"Real liberty is neither found in despotism or the extremes of democracy, but in moderate governments.
Alexander Hamilton

Sunday, August 6, 2017

Editorial: How to elevate the debate

Concord Monitor
August 4th, 2017

From time to time in this space, we lament the state of the national dialogue. There seems to be far more obfuscation than illumination these days, and complex problems are more often than not reduced to the kind of pithy one-liners that play well on social media.
Just yesterday, for example, the Washington Post reported that Donald Trump referred to New Hampshire as a “drug-infested den,” a gross mischaracterization of the state’s opioid epidemic specifically and the problem of substance misuse in general. What Trump said was bad enough, but then a lot of intelligent people spent a good chunk of their day angrily condemning a ridiculous man for making yet another ridiculous statement.
Americans should of course hold Trump accountable for the dumb things he says, but surprise and outrage no longer feel authentic. This is a man of staggering ignorance and muted conscience, which for most people would merely be an unfortunate foundation on which to build character. But when such characteristics guide the behavior of the leader of the most powerful nation in the history of the world, it is beyond chilling.
How, then, can Americans elevate crucial debates when the president himself is hell-bent on reducing them to 140-character bursts of self-stroking misanthropy?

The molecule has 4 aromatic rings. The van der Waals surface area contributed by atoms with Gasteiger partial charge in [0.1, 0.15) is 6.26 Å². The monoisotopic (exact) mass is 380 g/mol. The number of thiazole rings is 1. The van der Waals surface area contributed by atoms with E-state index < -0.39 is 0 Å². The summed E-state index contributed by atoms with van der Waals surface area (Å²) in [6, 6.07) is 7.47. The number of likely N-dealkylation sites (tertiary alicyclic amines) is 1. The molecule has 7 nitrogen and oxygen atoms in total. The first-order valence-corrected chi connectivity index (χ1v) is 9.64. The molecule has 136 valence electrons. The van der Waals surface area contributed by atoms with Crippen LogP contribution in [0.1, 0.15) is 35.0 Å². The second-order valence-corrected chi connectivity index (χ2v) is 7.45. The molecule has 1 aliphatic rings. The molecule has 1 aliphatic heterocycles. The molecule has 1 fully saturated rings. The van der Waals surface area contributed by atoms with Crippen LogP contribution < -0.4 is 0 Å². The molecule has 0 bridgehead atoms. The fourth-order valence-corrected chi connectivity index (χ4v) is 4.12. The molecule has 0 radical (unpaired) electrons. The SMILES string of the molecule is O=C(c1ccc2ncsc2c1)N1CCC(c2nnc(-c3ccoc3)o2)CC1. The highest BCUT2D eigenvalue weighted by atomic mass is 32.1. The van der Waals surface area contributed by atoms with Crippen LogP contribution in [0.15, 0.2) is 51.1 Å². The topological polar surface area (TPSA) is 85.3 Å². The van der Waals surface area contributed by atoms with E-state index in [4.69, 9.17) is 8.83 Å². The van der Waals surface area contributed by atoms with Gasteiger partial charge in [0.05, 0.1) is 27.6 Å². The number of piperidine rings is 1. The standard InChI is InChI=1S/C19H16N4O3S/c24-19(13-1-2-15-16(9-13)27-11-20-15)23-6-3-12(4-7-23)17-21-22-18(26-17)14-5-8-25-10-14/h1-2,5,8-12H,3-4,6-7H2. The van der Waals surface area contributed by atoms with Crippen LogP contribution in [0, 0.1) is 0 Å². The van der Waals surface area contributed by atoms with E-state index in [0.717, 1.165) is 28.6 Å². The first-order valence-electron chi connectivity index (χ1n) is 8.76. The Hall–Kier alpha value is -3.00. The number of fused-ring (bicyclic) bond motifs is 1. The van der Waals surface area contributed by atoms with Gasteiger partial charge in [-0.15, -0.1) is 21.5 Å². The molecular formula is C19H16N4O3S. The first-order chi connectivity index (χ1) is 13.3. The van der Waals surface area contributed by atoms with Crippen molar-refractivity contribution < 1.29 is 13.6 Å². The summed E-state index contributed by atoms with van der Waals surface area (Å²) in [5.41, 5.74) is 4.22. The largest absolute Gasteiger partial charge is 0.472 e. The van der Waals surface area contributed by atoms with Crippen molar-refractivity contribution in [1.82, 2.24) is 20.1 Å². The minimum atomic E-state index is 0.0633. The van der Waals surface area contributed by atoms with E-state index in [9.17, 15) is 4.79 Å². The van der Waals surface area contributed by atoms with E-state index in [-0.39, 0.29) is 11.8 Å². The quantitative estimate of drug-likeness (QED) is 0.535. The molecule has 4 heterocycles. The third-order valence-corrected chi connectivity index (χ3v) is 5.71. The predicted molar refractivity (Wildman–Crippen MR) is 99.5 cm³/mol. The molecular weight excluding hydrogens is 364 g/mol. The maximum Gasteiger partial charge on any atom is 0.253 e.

There is no one answer, but you could do worse than start with Sam Harris’s Waking Up podcast, a collection of conversations led by Harris about politics, religion, technology, neuroscience, meditation, ethics, and on and on.
Harris also recently talked with David Brooks, a New York Times columnist and author of a wonderful book called The Road to Character, which guided the discussion. For those unfamiliar with the book, it is an exploration of the deep values that shaped the far-from-average lives of Dwight Eisenhower, Dorothy Day, Frances Perkins and others. Over the course of an hour, Brooks and Harris talk about the concepts of sin and virtue, grace and self-overcoming. They discuss humility and the ethics of honesty, about which Harris says, “One thing I’ve often recommended is the ethic of just not lying, really ever, putting dishonesty on the continuum of violence.”We should note that Harris despises Trump, but what makes him unique in that regard is that he genuinely wants to understand the people who adore him. Harris’s many Trump-supporting listeners urged him to converse with a thoughtful person who actually defends the president, namely Dilbert creator Scott Adams, and so Harris invited him on last month. For more than two hours they had what Harris called “a very civil and enjoyable conversation.” There was no winner and there were likely no conversions, but there was illumination.
For two men who have painstakingly explored the foundations of high character, they find themselves largely in agreement on Trump the man.
Harris said: “He strikes me as a distillation of everything that is wrong with the American character. This could be, in large measure, a caricature, but he has brought the caricature to life. If you take our materialism, and our ignorance about the rest of the world, and our satisfaction in our ignorance, our overconfidence, our pretension to greatness even when we’re actually being merely petty, our vanity, our sexism, boorishness, narcissism – these are the antithesis of the kind of project you articulate in (The Road to Character). . . . He is the living embodiment of a kind of American grotesque.”
Rare is the day when Donald Trump fails to offend somebody. Yesterday was New Hampshire’s turn, and who knows who it will be tomorrow – but it almost doesn’t matter. It’s long past time to treat his ignorance as a distraction rather than the main event.


To participate in an elevated debate isn’t to ignore what’s going on in the gutter; it is to recognize the gutter for what it is and avoid getting stuck.

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